Most of us spend more time reacting to immediate crises and responding to the expectations of others than we do making choices guided by a clear sense of what matters most.
Connecting to a deep set of values and creating a compelling vision fuels a uniquely high-octane source of energy for change. It also serves as a compass for navigating the storms that inevitably arise in our lives.
It is impossible to chart a course of change until you are able to look honestly at who you are today.
Face the Truth, asks “How are you spending your energy now?” Each of us finds ways to avoid the most unpleasant and discomforting truths in our lives. We regularly underestimate the consequences of our energy management choices, failing to honestly acknowledge the foods we are eating; how much alcohol we are consuming; what quality of energy we are investing in our relationships with our bosses, colleagues, spouses and children; and how focused and passionate we really are at work. Too often, we view our lives through rose-colored glasses, painting ourselves as victims, or simply denying to ourselves that the choices we are making are having a consequential impact on the quantity, quality, force and focus of our energy.
Facing the truth begins with gathering credible data. When clients come to Energy Project, they take them through a variety of physical tests, carefully assess their diets, and give them a detailed questionnaire designed to measure precisely how they are managing their energy physically, emotionally, mentally and spiritually.
You can take a brief version of their Full Engagement Inventory free. The scores you receive provide baseline data about your primary performance barriers. You’ve thus begun the “Face the truth” portion of the three steps.
The third step in your change process is to Take Action to close the gap between who you are and who you want to be—between how you manage your energy now and how you want to manage your energy to achieve whatever mission you are on. This step involves building a personal-development plan grounded in positive energy rituals. Some of your existing habits serve you well, but others are more expedient. They help you get through the day, but take a long-term toll on your performance, health and happiness. Examples include relying on junk food for bursts of energy; smoking or drinking to manage anxiety; furiously multitasking to meet demands; setting aside more challenging, long-term projects in favor of what feels immediately pressing and easier to accomplish, and devoting little energy to personal relationships. The costs of these choices and many others only show up over time.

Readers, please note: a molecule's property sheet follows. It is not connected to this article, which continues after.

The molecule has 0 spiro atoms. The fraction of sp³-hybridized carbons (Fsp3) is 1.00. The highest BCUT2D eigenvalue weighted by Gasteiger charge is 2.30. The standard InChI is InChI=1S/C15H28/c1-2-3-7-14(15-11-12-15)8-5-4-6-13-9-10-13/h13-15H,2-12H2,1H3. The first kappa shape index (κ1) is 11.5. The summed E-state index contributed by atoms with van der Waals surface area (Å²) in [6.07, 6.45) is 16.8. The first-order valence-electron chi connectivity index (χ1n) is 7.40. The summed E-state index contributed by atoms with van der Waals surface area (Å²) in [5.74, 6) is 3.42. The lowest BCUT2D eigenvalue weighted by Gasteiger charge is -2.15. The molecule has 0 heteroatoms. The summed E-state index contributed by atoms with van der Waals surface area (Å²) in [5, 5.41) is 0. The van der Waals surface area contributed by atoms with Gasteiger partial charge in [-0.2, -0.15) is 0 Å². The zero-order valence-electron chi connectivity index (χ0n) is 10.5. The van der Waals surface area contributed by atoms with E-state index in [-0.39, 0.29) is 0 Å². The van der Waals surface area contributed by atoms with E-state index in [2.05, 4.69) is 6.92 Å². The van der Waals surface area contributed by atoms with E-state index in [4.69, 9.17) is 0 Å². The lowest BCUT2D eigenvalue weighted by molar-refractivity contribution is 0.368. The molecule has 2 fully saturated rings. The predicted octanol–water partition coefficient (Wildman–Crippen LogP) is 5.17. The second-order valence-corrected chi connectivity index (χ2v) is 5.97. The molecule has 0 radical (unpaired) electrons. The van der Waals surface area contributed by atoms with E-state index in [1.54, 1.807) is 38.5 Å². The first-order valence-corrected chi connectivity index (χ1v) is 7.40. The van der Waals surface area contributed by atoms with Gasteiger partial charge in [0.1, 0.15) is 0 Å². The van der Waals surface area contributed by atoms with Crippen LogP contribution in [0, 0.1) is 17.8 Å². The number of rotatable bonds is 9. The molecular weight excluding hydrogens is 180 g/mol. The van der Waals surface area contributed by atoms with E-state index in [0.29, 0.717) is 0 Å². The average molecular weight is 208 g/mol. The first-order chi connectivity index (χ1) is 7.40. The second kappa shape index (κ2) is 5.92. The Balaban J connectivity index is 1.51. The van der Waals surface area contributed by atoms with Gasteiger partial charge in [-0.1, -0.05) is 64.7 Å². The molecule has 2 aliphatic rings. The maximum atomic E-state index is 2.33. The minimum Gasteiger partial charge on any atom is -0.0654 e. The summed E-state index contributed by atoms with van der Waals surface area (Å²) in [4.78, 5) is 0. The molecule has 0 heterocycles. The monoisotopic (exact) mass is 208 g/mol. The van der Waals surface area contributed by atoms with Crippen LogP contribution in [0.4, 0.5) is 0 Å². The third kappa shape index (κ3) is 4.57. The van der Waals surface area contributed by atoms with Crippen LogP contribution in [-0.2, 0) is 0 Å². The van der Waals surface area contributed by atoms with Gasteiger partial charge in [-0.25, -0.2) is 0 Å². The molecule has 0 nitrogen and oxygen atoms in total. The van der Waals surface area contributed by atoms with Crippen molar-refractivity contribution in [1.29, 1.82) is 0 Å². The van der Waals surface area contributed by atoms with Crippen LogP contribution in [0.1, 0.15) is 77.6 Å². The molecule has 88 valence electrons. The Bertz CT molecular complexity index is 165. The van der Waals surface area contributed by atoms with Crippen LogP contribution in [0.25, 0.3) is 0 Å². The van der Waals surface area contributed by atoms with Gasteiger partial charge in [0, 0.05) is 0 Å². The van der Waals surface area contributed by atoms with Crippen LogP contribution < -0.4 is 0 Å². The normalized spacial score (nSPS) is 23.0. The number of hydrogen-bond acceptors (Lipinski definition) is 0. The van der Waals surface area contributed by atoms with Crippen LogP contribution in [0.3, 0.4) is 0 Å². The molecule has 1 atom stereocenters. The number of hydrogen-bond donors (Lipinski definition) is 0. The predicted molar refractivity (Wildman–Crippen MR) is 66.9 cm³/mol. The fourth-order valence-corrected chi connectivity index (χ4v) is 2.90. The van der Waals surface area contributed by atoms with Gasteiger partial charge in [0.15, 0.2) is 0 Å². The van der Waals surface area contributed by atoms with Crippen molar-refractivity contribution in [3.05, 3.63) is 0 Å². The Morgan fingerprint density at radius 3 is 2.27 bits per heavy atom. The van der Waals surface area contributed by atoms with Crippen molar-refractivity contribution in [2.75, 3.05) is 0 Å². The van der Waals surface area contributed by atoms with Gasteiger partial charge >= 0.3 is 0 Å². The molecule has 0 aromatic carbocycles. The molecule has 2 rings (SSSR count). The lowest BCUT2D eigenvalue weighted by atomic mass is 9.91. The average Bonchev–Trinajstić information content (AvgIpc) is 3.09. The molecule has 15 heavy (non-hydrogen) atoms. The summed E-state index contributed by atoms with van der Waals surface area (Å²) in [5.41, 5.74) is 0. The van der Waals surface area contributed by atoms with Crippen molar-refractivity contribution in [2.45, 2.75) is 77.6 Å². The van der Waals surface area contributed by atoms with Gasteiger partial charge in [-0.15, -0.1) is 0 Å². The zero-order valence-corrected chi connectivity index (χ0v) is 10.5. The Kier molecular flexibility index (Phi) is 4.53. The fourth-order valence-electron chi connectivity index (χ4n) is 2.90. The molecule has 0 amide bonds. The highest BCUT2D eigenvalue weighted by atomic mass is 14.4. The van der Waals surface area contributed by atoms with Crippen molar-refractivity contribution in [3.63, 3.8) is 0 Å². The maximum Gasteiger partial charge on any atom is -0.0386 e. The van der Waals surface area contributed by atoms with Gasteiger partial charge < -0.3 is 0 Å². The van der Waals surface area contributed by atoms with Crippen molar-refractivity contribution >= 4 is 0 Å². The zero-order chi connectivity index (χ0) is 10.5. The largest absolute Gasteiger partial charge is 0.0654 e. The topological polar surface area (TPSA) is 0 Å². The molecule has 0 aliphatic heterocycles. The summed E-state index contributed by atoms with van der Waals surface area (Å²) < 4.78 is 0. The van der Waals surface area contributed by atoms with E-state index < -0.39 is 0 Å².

Positive ones can be uplifting and revitalizing. It is possible to build and sustain energy in all dimensions of our lives rather than watching passively as our capacities slowly diminish with age. Building rituals requires defining very precise behaviors and performing them at very specific times—motivated by deeply held values.
Aristotle said, “We are what we repeatedly do.” The Dalai Lama more recently offered, “There isn’t anything that isn’t made easier through constant familiarity and training. Through training we can change; we can transform ourselves.”
Are interested in learning more about my journey and how I developed my purpose visit Purpose +Action/Success to hear my short 15 minute interview with Ted Sarvata. If you’d like help crafting your company’s purpose email me or register now to attend The Mastering the Rockefeller Habits Four Decisions Workshop, November 12th.